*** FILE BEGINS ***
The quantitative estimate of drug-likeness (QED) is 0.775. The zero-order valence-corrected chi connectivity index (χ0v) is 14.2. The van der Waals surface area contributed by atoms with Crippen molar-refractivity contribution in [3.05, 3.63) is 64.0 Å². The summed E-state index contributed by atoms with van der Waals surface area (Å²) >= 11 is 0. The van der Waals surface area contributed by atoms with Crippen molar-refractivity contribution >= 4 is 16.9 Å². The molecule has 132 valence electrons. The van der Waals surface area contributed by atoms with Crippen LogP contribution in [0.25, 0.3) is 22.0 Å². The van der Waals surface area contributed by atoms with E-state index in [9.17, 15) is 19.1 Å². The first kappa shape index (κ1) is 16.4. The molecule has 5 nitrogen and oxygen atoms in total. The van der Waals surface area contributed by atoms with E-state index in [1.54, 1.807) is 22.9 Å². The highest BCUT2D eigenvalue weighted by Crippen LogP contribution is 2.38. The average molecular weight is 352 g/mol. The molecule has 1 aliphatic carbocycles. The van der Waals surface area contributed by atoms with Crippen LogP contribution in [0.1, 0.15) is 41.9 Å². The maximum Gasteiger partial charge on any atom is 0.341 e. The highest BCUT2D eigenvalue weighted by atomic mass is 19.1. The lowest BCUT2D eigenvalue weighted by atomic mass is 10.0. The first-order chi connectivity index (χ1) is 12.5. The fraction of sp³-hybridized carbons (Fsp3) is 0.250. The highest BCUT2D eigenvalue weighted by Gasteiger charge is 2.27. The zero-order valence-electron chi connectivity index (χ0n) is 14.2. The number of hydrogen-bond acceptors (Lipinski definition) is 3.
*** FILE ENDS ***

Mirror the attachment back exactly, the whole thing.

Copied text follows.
The quantitative estimate of drug-likeness (QED) is 0.775. The zero-order valence-corrected chi connectivity index (χ0v) is 14.2. The van der Waals surface area contributed by atoms with Crippen molar-refractivity contribution in [3.05, 3.63) is 64.0 Å². The summed E-state index contributed by atoms with van der Waals surface area (Å²) >= 11 is 0. The van der Waals surface area contributed by atoms with Crippen molar-refractivity contribution >= 4 is 16.9 Å². The molecule has 132 valence electrons. The van der Waals surface area contributed by atoms with Crippen LogP contribution in [0.25, 0.3) is 22.0 Å². The van der Waals surface area contributed by atoms with E-state index in [9.17, 15) is 19.1 Å². The first kappa shape index (κ1) is 16.4. The molecule has 5 nitrogen and oxygen atoms in total. The van der Waals surface area contributed by atoms with E-state index in [1.54, 1.807) is 22.9 Å². The highest BCUT2D eigenvalue weighted by Crippen LogP contribution is 2.38. The average molecular weight is 352 g/mol. The molecule has 1 aliphatic carbocycles. The van der Waals surface area contributed by atoms with Crippen LogP contribution in [0.1, 0.15) is 41.9 Å². The maximum Gasteiger partial charge on any atom is 0.341 e. The highest BCUT2D eigenvalue weighted by atomic mass is 19.1. The lowest BCUT2D eigenvalue weighted by atomic mass is 10.0. The first-order chi connectivity index (χ1) is 12.5. The fraction of sp³-hybridized carbons (Fsp3) is 0.250. The highest BCUT2D eigenvalue weighted by Gasteiger charge is 2.27. The zero-order valence-electron chi connectivity index (χ0n) is 14.2. The number of hydrogen-bond acceptors (Lipinski definition) is 3.